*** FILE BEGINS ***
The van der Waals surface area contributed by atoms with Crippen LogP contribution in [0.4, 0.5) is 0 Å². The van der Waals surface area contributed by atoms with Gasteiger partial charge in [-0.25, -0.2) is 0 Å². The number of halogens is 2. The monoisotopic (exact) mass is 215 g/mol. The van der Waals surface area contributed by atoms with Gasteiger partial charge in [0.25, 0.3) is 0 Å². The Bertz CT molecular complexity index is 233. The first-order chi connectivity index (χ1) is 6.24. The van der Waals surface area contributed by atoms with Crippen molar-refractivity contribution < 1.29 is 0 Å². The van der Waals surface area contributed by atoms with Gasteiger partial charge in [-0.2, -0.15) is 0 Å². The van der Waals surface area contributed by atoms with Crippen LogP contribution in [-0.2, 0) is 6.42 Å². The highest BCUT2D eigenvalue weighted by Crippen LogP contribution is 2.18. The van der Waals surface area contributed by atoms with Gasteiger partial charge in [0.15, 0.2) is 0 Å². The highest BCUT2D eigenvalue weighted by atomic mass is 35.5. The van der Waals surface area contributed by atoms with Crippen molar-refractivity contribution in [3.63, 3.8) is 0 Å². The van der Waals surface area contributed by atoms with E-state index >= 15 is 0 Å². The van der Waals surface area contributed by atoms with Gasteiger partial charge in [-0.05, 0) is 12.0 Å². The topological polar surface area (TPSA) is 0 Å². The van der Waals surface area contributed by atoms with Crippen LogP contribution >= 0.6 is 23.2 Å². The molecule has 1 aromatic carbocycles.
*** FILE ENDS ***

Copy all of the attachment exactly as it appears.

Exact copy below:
The van der Waals surface area contributed by atoms with Crippen LogP contribution in [0.4, 0.5) is 0 Å². The van der Waals surface area contributed by atoms with Gasteiger partial charge in [-0.25, -0.2) is 0 Å². The number of halogens is 2. The monoisotopic (exact) mass is 215 g/mol. The van der Waals surface area contributed by atoms with Gasteiger partial charge in [0.25, 0.3) is 0 Å². The Bertz CT molecular complexity index is 233. The first-order chi connectivity index (χ1) is 6.24. The van der Waals surface area contributed by atoms with Crippen molar-refractivity contribution < 1.29 is 0 Å². The van der Waals surface area contributed by atoms with Gasteiger partial charge in [-0.2, -0.15) is 0 Å². The van der Waals surface area contributed by atoms with Crippen LogP contribution in [-0.2, 0) is 6.42 Å². The highest BCUT2D eigenvalue weighted by Crippen LogP contribution is 2.18. The van der Waals surface area contributed by atoms with Gasteiger partial charge in [0.15, 0.2) is 0 Å². The highest BCUT2D eigenvalue weighted by atomic mass is 35.5. The van der Waals surface area contributed by atoms with Crippen molar-refractivity contribution in [3.63, 3.8) is 0 Å². The van der Waals surface area contributed by atoms with E-state index >= 15 is 0 Å². The van der Waals surface area contributed by atoms with Gasteiger partial charge in [-0.05, 0) is 12.0 Å². The topological polar surface area (TPSA) is 0 Å². The van der Waals surface area contributed by atoms with Crippen LogP contribution >= 0.6 is 23.2 Å². The molecule has 1 aromatic carbocycles.